We decided to "stealth hunt" the wildlife. We walked in single file as quietly as we could so that we could concentrate on our listening and seeing skills maximising our chance of seeing all the wildlife on South Efford Marsh. We noticed budding leaves on brambles, the Willow buds bursting open as well as tree leaves starting to appearand heard lots of bird song.
I had previously laid out 4 mammal traps and 8 pitfall 'bug' traps so that we could discover some of the terrestrial insects and the small mammals that might feed on them.
The children were numbered 1 - 12 and would then be responsible for the sequential 12 traps. We approached pitfall No. 1 to discover somebody had kindly tidied it away and was nowhere to be found!
No. 2 could not be found initially (as I was having a senior moment)...although we did discover a nice Earthworm in the meantime and an ant in the trap once discovered. The pitfall traps proved to have a small variety of bugs in them which we put in containers ready to identify once we had got to the bird hide. We were even able to learn how to use a pooter to carefully suck a small spider up for later identification.
I was sure that we would be successful with the mammal traps. There were so many little burrowed holes in the banks. The first trap we came across was sadly not triggered and there was nothing inside. The second was also not triggered but as I peered in I noticed a slug wrapped around the trigger wire and once we opened the trap we found not 1 but 4 ants!! At least we had something!
The third mammal trap was looking good I could see some of the bedding had been pulled out but on closer inspection there was in fact an open door and nobody was home. When we opened the container we discovered mice POO!!! This was exciting but just not good enough...could it mean that the fourth trap under the bird hide might just be the lucky one?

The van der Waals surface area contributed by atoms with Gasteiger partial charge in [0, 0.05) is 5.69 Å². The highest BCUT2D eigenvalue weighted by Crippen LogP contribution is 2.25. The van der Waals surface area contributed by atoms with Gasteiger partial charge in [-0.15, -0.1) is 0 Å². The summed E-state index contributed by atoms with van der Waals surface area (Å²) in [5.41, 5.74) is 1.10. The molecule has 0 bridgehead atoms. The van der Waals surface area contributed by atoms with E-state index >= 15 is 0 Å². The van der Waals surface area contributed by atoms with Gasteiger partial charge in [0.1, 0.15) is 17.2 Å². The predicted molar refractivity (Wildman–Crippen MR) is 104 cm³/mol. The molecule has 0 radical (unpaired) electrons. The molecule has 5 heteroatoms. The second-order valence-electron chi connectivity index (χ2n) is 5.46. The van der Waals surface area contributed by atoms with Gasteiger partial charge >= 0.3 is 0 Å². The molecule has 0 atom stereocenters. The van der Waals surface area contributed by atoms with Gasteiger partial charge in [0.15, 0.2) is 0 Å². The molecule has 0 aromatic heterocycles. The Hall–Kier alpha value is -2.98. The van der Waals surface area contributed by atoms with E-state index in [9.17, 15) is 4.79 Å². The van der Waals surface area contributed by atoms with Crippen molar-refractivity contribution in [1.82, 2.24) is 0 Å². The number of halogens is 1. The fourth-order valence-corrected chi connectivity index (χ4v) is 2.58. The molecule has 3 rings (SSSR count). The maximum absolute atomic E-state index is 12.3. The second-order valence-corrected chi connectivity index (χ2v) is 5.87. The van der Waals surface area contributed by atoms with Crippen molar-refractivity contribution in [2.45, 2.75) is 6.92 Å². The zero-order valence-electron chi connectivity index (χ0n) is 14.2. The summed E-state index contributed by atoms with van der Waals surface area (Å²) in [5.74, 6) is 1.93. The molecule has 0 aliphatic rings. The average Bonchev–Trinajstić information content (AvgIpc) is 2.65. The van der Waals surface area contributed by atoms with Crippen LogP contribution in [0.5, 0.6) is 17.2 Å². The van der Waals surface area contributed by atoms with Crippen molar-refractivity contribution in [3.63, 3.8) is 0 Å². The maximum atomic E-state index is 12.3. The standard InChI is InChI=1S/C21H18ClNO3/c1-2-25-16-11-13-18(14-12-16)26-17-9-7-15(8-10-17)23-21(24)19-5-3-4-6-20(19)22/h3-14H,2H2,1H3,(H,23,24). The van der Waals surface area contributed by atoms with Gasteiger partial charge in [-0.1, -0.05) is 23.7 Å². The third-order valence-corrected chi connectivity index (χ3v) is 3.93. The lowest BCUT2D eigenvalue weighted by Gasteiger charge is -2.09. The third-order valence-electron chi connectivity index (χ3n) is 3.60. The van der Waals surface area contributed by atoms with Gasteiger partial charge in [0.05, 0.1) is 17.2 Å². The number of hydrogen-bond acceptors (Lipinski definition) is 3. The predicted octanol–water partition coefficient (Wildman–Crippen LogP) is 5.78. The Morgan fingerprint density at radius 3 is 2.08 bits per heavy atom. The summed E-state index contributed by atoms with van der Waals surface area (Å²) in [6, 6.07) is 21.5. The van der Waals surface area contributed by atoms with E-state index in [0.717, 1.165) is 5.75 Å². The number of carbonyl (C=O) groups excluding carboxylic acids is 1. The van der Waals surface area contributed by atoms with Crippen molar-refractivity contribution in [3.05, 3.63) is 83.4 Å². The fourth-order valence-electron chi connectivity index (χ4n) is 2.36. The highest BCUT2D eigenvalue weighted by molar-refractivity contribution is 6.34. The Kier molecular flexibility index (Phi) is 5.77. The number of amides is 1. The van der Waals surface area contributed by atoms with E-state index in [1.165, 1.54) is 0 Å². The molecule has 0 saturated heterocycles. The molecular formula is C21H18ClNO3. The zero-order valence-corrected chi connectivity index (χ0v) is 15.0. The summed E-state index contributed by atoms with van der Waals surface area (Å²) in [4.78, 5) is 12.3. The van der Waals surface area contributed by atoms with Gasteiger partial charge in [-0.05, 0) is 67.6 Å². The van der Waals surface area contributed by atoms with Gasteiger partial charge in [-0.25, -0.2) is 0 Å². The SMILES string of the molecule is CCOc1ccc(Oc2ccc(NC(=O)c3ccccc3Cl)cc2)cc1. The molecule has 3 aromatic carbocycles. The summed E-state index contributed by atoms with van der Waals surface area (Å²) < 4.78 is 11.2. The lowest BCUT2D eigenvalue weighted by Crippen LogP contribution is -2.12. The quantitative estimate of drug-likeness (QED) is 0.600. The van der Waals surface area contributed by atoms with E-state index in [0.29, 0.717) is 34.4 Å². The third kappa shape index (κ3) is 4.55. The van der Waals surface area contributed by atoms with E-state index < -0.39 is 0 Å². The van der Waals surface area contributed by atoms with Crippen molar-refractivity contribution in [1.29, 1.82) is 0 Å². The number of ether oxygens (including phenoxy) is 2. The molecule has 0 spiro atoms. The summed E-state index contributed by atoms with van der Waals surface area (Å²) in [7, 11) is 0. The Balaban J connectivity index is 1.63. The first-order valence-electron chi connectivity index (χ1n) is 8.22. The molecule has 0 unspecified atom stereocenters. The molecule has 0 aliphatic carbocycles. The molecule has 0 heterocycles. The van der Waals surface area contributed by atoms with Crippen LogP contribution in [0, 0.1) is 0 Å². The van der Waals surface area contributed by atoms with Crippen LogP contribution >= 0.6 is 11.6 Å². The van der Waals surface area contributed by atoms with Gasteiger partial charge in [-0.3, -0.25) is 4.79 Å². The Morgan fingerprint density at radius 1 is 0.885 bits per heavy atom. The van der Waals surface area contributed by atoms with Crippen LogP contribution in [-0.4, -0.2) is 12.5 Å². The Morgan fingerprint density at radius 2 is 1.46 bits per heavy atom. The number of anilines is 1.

We stealth hunted our way to the bird hide and tentatively approached Mammal Trap No. 4 and myself and number 11 child kneeled down to see that it has been triggered and the door was closed! Number 11 decided that she would rather I picked it up. I discovered it had definitely got the weight of a small mammal who had just gorged on meal worms!
The trap was laid down onto the floor and out popped a very timid looking little mouse!
We were all delighted to see our furry friend and stayed nice and quiet so as not to unduly freak the poor little rodent out! We were all so pleased to have finally caught something in our mammal traps.
Once in the hide we used our field studies key to identify our insects. We had insect larvae, a Harvestman spider, a Ground Beetle and a non-identifiable moth larvae.
Slowly we are painting a clear picture of the diversity of life at South Efford Marsh from the fox to the otter; to the birds and the beetles; the shrimps to the boatmen and now to our new and named friend Helena the Mouse who lives around the lovely habitat of The Water Pipit Hide in South Efford Marsh...lucky mouse.
On the way back I asked one of the children how the session was out of ten and she said, "a billion out of ten". That'll do nicely.
(Water temperature had gone down this week to 12.6C)
|One of the girls carefully captures a Harvestman with a 'pooter'.|
|The trap door is closed and the trap is feeling heavy!|
|Carefully releasing the mystery mammal...|
|...to discover a mouse!|
|We release Helena the Mouse back into the undergrowth.|